Story and photos by Brian Earnest
Larry Severson wasn’t particularly interested in the dirty old Oldsmobile. Even the fact that it was a legitimate “barn find” car — one of those intact relics car lovers everywhere hope they stumble upon — didn’t get his heart racing.
It wasn’t until he discovered that he and the big, black Oldsmobile had something important in common that Severson figured he was somehow meant to have it.
“I got to digging around and found a bag of papers with the original bill of sale and the title and all the documents and discovered it was a 1936 model and then I got interested in it, because I was a 1936 model and I really thought it would be nice to have a car the same age as I am!” joked Severson, a resident of Burlington, Wis. “So I bought it and six years later, I went to my first Oldsmobile meet in Wheeling, W.V., and I’ve been playing with it ever since.”
Severson liked old cars but didn’t own one when he came across the 1936 Oldsmobile L-36 sedan back in 1991. He didn’t consider himself a likely candidate to rescue an old machine, that’s for sure. “It was totally by accident. I was an over-the-road truck driver, and I worked out of Chicago, and a fella in the plant there knew I liked old cars so he asked me if I wanted to buy an old car,” Severson recalled. “His brother had a demolition company and he was contracted to knock down a barn outside of Chicago and he found this old car in there.
“I had no idea what it was. I got the address … and I went and took a look at it. The car really didn’t appeal to me that much. I didn’t know much about it other than it was an Oldsmobile.”
The license plates on the car indicated it hadn’t been on the road since 1963. There was a good chance it hadn’t even moved in 28 years. The car wasn’t in bad shape, however. The fenders were a bit banged up and the interior was pretty much shot. Mechanically, though, the car was solid. And for Severson, the car was built in the right year.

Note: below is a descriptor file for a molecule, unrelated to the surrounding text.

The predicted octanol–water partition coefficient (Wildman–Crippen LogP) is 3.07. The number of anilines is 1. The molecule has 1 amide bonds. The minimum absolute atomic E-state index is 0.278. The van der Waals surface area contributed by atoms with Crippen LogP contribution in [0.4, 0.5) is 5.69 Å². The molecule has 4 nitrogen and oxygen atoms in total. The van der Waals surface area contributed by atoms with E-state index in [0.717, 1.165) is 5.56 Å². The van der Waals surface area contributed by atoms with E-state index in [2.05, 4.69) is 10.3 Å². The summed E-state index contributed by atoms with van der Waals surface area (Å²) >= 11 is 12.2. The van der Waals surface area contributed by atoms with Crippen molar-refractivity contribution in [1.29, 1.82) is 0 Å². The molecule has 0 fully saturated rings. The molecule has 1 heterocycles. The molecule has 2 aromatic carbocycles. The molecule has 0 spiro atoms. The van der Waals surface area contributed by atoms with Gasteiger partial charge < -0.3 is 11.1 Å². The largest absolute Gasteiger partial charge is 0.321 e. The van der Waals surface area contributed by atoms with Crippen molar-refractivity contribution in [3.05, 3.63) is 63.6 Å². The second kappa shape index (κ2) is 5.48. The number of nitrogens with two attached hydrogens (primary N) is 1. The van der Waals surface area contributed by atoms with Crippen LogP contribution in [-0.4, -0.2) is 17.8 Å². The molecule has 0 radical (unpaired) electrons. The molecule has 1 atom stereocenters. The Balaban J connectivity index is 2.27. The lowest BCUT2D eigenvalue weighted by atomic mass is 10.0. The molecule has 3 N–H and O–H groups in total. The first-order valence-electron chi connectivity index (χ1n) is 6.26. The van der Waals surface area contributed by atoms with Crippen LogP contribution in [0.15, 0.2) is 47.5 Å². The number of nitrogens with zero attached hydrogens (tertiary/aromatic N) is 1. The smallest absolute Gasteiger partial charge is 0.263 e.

“The only thing wrong with it [at first] — it did run, but the fuel pump was out and it had one burned valve,” Severson said. “ I changed all the fluids right away. I did a compression check — a wet check and a dry check — and decided it was a burned valve, rather than a bad cylinder or anything. So I drove it with that miss in one cylinder for probably five or six years after I had it roadworthy again.
“The car ran pretty good with that miss. It’s an eight-cylinder, but six or seven years later I got tired of listening to that and I pulled the head off and got another exhaust valve, ground the valves and and put it back together and that’s all I really had to do to it.”
In a familiar story to many hobbyists, Severson wound up doing a lot more to his new toy than he expected. He had no plans to restore it initially, but, as the saying goes, one thing led to another.
“Originally, I was not going to do anything to it. I was just going to drive it,” he said. “Then I got to looking at the chrome and the chrome didn’t look too good. Then I got the paint on it and the fella did a really nice job. The young fella that painted it was only 16 years old. His dad had a body shop. They painted it in the attached garage for their house, because they didn’t have their shop built yet.
“The dad said it took four of them to paint this thing: one of them was running the spray gun, one of them was moving the step ladder, and the two other friends were carrying the hose all around it. He said, ‘This is the biggest car I’ve ever painted in my life!’”
The paint and bodywork were only the first steps. The interior was completely redone. A new radio was put in, the bumpers were re-chromed and some minor mechanical stuff was taken care of.
“I didn’t do a total frame-off or anything like that. I guess you could call it a frame-up,” Severson said. “We did the bodywork and paint first. I had some really bad experiences. I contracted one guy to do the paint work and he charged me a lot of money and never did the work. What work he did do was very shoddy. So then I had to scout around and find another fella to paint it and do some bodywork on it.”
The odometer didn’t work, so Severson isn’t sure how many miles have been covered by his Olds. According to the paper trail he has been able to follow, the car was bought new in Chicago in 1936 for $1,145 by a man who traded in a 1926 Oakland at the time to knock $125 off the bill. “And I think they charged him $3.50 at the time to Simonize it,” Severson chuckled.